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Richard Younger

Purveyor of Fine Tunes for All Ages
Music / Movement Specialist



The New York Times, Sunday, October 1, 1995 A Flower Child's Long Night

Angel Was My Buddy; Now the Kids Laugh at Him and His Guitar

To subway riders in the Prince Street Station, the hooded guitarist playing for spare change is just another miscellaneous character in their travels. For me, he is the ghost of summers' past.

Angel sits on a handmade wooden stool with his back against the subway wall. He plays an old Stella guitar that rings slightly out-of-tune in the underground hallways, and his coppery voice echoes off the ancient mosaic tiles.

On this summer night, the temperature hovers near 100, yet Angel wears a jacket over a gray sweatshirt with the hood pulled up. Wraparound sunglasses as dark as his skin conceal his face. When I notice a kid elbow his buddy and snicker in Angel's direction, it makes me mad. Because about a million years ago, Angel and I were buddies.

Back in the summer of 1968, when I was 14, I spent every day in Washington Square Park with a bunch of flower-powered tie-dyed park regulars. Angel was one of the crowd, a soft-spoken, friendly street kid who'd stop by the park to play music and hang out.

Everyone called me "Runaway," even though I kept telling them the truth, which was that I spent most every night back at my parents' home in Sheepshead Bay with its well-stocked refrigerator and tidy middle-class d�cor. I was pretty miserable at home and the park was the only place that felt right.

It was the summer I played guitar around the fountain, singing Janis Joplin songs for tourists. Sometimes, at night, I would walk with angel and a girl from Chicago named Jacki over to the Free Store on Third Avenue, where we'd sit around on the thrift store furniture and watch the serious older hippies. Once the owners asked me to leave because they thought I was a runaway. By autumn, most members of our rag-tag group were gone, called back to jobs, school, and hometowns far away.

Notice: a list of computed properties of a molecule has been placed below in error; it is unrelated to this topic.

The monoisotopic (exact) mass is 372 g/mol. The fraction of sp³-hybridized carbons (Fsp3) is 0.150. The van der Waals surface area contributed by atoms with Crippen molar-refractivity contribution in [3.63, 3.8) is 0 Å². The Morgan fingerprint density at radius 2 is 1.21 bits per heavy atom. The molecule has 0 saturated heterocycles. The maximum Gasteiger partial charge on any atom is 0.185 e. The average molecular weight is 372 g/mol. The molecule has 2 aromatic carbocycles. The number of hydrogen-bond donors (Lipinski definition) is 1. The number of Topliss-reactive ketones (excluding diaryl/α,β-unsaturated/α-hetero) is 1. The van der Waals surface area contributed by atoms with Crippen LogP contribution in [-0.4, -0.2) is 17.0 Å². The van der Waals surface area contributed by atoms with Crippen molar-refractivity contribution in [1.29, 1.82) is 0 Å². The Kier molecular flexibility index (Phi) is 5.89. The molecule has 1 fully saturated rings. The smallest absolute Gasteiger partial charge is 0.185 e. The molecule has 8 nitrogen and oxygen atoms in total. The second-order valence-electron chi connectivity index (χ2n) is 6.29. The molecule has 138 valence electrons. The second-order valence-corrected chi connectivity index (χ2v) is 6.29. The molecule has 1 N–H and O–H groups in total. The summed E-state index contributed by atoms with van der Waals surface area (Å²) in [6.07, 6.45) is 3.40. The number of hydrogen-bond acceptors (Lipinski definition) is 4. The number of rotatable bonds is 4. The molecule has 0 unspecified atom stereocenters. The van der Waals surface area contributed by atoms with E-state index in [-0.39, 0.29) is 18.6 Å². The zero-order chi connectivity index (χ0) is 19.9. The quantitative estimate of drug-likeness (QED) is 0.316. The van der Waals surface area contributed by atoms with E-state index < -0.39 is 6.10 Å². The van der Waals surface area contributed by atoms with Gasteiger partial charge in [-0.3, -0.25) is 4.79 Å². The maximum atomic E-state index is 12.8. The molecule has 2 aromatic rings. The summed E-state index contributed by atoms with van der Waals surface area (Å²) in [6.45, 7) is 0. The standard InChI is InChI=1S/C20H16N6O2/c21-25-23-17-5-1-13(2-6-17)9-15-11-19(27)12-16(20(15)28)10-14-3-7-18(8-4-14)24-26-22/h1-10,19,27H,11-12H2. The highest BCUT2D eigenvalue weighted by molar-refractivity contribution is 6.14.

In the 1970s and 80s, I would sometimes see Angel walking down Eighth Street. I charted his interest in the martial arts and music by his Ninja wardrobe and the guitar slung over his back. But I never spoke with him after that summer of '68. Out of shyness, perhaps fearing the gulf of time, apprehensive that he wouldn't remember me, I just walked on.

One afternoon a few years ago, I stopped into Smiler's, and there he was, standing in front of me on the checkout line. I wanted to go up to him and say, "I know you. Remember those mornings in the park? Remember when the twilight sounds of the Doors and the Chambers Brothers boomed out of MacDougal Street windows? How have you been?" But I didn't say anything.

A few nights later, riding my bicycle through the West Side, I spotted Angel playing his guitar under a deserted store canopy. I stopped and listened and finally got up enough nerve to talk to him. Though he didn't seem to recall his earlier bond, he spoke of his faith in Jesus and the hard times he'd been through. We shared the eerie stillness of Christopher Street.

The funny thing is, though I've lived in New York my whole life, I never run into old acquaintances . no old schoolmates or bandmates, none of the myriad people I've met in my travels. Seeing Angel rattles a few bones in the attic of my mind.

Tonight in the summer-stifling subway station, Angel is in good voice. He sings in a woolly, bruised tenor, never trying for notes he can't get and not making too much out of the ones he does. It is a natural voice, untutored but not without beauty. He embroiders the lyrics of familiar songs, twisting the words, adding asides and unusual endings to lines that don't always rhyme. (Angel also writes his own songs, railroad blues with hints of gospel and folk, rich with religious images.)

I see the looks of some of the passers-by give Angel. They dismiss him at a glance. But I can't. It's not that I pity him; in fact I think in some way I'm proud of him. Survival in this city is not easy. It can suck the dreams out of you if you're not careful. I think Angel's still got a few left.

Then the train roars into the station, drowning out the music of strings and singing. I drop a dollar into Angel's guitar case; it falls next to a picture of a saint and a packet of guitar strings. I can't tell if he sees me, if he knows me. I board the train.